The lecture, titled “Facing down the furies: How the ancient Greeks can help society address the problem of suicide,” will take place at Deree – The American College of Greece on Tuesday, January 30 at 7:00 pm. It precedes by a few weeks the March 19 publication of Hall’s latest book “Facing down the furies: Suicide, the Ancient Greeks and Me.”

Admission is free of charge and open to the public, but registration is required.

Dr. Hall, a professor of classics at Durham University in the United Kingdom and a member of the British Academy, is one of the world’s most distinguished figures in her field. She has written dozens of books and articles about the history, society and thought of the ancient Greek and Roman world.

With a painful flashback to her own family’s experiences, Dr. Hall parallels her family’s struggle with suicide with that of characters from Ancient Greek tragedy. She shares how these ancient works provided her with wisdom and comfort, guiding her through the maze of guilt and grief and offering hope in the midst of immense personal challenge.

A few days before her arrival in Athens, Dr. Hall shared with some of her thoughts on the matter:

On how ancient Greek tragedies, such as those of Sophocles, can offer wisdom and comfort to people struggling with similar trauma, and how they helped her deal with her own experiences:

Until very recently, there was a huge stigma attached to suicide. It was proscribed by Christianity and actually illegal in some jurisdictions, punishable by refusal to give the corpse burial and confiscation of the deceased’s estate. Such literature as did address suicide was always focussed on the individual with self-destructive motives. But Greek tragedy explores in emotional depth and detail the impact of suicide on the bereaved—parents, children, friends, colleagues, the wider community. Greek tragedy does not pass moral judgement on those in despair contemplating suicide, but portrays them thinking through their (limited) alternatives, expressing their rage and pain, and describes suicidal acts with the greatest pathos. In my own maternal family line, repeated suicides have had a tragic impact over three generations. I have found that reading Greek tragedy has provided answers to the moral questions raised by suicide and huge comfort in its tender scenes of desperation. I wish my great-grandfather, my grandmother, my mother and her cousin, as well as all their relatives, could have read these texts alongside me. Sophocles’ Ajax is a case-study in how not to handle a desperate man; Euripides’ Heracles is a case-study in how to support a man intent on self-destruction and save his life.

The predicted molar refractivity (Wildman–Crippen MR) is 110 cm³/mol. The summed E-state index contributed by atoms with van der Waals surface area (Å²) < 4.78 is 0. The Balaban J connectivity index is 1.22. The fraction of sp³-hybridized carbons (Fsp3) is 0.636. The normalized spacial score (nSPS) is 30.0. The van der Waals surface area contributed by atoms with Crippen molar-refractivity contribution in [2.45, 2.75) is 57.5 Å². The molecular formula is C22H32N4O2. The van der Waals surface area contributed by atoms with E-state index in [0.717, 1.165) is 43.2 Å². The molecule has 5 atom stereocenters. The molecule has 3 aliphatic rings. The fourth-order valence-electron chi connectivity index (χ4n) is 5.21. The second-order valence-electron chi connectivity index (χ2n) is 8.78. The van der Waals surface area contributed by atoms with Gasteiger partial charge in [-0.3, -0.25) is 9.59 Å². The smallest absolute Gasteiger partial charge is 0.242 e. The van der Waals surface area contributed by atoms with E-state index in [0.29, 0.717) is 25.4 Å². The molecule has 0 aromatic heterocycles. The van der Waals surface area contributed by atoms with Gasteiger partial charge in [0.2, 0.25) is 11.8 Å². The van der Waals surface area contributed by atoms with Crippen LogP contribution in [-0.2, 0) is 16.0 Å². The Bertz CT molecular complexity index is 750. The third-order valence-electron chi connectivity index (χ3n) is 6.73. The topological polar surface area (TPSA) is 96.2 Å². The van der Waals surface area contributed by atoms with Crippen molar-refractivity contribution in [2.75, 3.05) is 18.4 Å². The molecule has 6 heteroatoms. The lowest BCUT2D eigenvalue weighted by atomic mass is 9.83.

On the parallels between the psychological damage caused by suicide and the ancient Greek idea of the family curse, and how she sees this connection in the context of modern society:

The ancient belief was that the gods would eventually make families pay if one of their members committed an atrocity, even if the reprisals took generations to be carried out fully. But in Agamemnon, Aeschylus uses several different ways to present the actual form taken by this kind of curse. In Agamemnon, the king’s downfall is caused specifically by the working out of the curse, sworn by Thyestes at the infanticidal banquet, against the offspring of Atreus. The chorus believe that it is not affluence itself which causes the destruction of a household (a traditional and widespread view), but a single iniquitous deed. The evil deed begets more evil deeds, in breed like itself (763–6).

There can be no clearer statement that the miseries of a household are the direct result of former felonies. Bad behaviour begets bad behaviour, inherited by each child of a cursed family from its cursed parents. While the idea of an inheritable curse may seem superstitious, alien and primitive to us, it is worth thinking in terms of modern theories about the adverse effects on children of bad parenting and of poor parental examples. Dysfunctional families do often produce dysfunctional children, who reproduce, when they become parents themselves, the maladjusted behaviours of their own inadequate parents.  Taken from this perspective, the archaic concept of the inheritable curse may not seem so bizarre after all. It is now known that there may even be a physically inheritable dimension to the specific tendency to suicide. It consists of DNA variations in a region of the genome on chromosome 7. As a teenager, I tried to understand what had happened in my mother’s family line in terms of all these models. Perhaps a depressive strand of DNA has been inherited down the generations. Presumably neither my great-grandfather nor my grandmother had enunciated a formal curse. But who knows what cruel words may have been said to or by them which helped to seal their fates and make the consequences of their fates for others unavoidable? Words said by my grandmother to my mother certainly damaged and wounded her; words said by mother to me made it difficult for me to feel I was not somehow implicated in her mother’s suicide, despite being three and a half when it happened.

Edith Hall’s lecture is held as part of the annual lecture series of the American College of Greece – Deree in honor of statesman Eleftherios Venizelos, with whose intervention the school was re-established in Greece after the Destruction of Smyrna in 1922.